The Guide of MS Beinecke 481.77 and the Intertwining of Christian, Jewish and Muslim Traditions in Twelfth-Century Jerusalem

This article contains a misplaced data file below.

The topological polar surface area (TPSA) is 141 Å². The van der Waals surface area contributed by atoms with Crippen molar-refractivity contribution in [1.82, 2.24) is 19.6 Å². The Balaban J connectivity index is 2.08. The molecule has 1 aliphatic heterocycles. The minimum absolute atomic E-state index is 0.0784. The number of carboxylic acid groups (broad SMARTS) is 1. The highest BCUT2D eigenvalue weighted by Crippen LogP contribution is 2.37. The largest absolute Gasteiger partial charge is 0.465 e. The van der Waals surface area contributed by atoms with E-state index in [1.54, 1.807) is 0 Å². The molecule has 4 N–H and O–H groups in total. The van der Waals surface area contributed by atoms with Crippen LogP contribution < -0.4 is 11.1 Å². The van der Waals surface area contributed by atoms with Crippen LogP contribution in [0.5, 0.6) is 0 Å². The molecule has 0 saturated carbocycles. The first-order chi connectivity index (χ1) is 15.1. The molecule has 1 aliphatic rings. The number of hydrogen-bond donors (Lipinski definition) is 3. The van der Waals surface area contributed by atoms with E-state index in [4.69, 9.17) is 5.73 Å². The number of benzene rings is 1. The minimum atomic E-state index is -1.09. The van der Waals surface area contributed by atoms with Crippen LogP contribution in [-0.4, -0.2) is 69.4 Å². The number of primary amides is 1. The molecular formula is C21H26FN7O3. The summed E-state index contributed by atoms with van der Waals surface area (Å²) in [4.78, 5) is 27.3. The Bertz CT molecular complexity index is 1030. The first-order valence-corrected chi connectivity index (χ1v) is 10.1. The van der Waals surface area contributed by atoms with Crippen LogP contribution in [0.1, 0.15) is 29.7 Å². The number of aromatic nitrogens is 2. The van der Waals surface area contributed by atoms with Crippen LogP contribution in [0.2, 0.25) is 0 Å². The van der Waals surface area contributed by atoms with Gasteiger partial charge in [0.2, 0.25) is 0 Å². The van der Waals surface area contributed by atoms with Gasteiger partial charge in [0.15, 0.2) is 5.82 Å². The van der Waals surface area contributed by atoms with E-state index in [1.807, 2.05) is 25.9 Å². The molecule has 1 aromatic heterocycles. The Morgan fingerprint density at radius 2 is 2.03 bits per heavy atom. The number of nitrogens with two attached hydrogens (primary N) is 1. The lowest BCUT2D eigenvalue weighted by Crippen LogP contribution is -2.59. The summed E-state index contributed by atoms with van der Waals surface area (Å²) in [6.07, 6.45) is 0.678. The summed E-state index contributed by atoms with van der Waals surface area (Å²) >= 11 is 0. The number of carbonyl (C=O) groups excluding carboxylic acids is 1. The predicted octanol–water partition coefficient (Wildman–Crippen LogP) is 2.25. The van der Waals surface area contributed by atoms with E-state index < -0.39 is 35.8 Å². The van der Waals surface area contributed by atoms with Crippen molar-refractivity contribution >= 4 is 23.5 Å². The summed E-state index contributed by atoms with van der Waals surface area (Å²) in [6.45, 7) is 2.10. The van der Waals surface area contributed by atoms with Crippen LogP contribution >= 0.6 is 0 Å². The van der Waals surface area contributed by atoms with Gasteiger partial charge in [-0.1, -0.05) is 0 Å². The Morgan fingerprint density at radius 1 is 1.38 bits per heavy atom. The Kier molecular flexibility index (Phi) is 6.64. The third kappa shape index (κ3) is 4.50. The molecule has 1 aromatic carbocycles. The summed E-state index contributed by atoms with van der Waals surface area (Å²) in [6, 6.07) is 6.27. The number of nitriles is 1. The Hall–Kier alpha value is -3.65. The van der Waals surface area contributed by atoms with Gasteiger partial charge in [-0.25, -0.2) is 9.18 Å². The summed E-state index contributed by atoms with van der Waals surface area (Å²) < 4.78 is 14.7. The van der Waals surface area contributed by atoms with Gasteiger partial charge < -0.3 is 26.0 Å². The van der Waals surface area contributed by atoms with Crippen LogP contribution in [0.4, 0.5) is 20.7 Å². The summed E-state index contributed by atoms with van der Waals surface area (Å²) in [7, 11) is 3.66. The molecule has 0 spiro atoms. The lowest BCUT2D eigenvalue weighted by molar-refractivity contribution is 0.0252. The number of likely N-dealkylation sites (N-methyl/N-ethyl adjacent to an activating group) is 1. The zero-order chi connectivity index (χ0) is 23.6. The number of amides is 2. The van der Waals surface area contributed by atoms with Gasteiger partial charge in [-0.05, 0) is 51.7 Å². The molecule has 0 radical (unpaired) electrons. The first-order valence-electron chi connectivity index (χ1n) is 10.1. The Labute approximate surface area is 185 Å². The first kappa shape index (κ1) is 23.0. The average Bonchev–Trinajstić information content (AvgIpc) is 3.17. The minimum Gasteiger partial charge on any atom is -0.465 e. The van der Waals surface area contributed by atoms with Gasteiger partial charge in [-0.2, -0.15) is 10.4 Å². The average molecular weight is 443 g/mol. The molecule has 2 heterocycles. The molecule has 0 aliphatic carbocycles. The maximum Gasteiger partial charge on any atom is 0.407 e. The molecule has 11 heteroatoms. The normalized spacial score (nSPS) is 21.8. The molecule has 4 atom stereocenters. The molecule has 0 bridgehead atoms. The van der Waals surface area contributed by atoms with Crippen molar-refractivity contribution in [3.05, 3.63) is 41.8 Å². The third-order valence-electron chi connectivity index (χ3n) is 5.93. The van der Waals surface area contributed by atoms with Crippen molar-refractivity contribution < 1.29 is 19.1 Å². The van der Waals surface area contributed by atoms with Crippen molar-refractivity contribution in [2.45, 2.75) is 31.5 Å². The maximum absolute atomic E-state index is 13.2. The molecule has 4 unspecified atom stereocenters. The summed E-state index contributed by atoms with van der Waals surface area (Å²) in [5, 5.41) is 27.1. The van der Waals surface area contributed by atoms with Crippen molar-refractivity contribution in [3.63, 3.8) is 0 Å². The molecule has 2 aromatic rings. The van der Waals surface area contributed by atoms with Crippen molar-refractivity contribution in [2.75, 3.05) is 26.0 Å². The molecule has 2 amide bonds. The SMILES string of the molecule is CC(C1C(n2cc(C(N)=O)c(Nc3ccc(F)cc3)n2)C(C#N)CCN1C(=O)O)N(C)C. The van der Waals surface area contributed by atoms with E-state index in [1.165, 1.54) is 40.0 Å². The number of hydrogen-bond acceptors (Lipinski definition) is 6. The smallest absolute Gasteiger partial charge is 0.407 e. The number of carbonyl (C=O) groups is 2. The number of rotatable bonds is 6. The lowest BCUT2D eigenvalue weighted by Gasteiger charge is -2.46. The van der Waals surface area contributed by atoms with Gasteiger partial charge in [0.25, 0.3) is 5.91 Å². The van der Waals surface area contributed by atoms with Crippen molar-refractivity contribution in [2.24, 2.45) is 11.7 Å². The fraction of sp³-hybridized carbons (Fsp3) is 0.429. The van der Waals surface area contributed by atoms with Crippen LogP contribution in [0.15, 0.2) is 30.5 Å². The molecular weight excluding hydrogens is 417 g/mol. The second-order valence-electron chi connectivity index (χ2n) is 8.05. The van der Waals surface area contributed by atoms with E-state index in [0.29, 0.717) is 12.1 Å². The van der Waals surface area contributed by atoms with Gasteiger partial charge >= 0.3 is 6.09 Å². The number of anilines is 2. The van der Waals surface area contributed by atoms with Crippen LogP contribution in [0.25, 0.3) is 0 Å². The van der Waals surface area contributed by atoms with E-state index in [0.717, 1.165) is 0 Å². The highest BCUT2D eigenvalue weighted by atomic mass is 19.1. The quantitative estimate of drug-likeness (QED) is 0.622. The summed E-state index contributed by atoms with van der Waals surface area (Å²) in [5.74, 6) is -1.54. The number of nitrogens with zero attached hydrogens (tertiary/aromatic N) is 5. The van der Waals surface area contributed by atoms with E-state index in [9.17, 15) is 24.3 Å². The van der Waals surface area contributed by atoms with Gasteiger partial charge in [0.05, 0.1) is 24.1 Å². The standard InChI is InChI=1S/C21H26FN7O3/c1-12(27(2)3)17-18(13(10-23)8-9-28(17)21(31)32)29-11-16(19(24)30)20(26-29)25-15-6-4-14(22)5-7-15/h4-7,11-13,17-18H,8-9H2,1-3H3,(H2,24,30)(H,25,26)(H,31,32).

The short anonymous text at the centre of this article was probably written in the first decades of the Frankish kingdom of Jerusalem, sometime after the conquest of Jerusalem by the first crusaders. It was written by a not particularly welleducated author, whose Latin is unrefined and whose grammar is often inadequate. It is probable that the text dates to the first half of the twelfth century, before the completion of the Church of the Holy Sepulchre.1 It is possible, however, as I will argue later, to date its composition with greater accuracy. The text, which addresses the city of Jerusalem and other places in the Holy Land, has received scant mention in the literature on pilgrimage to the Holy Land, and in the research on the Frankish kingdom of Jerusalem it has been largely overlooked.2 In what follows I will attempt to explore and explain this short text’s unique traits.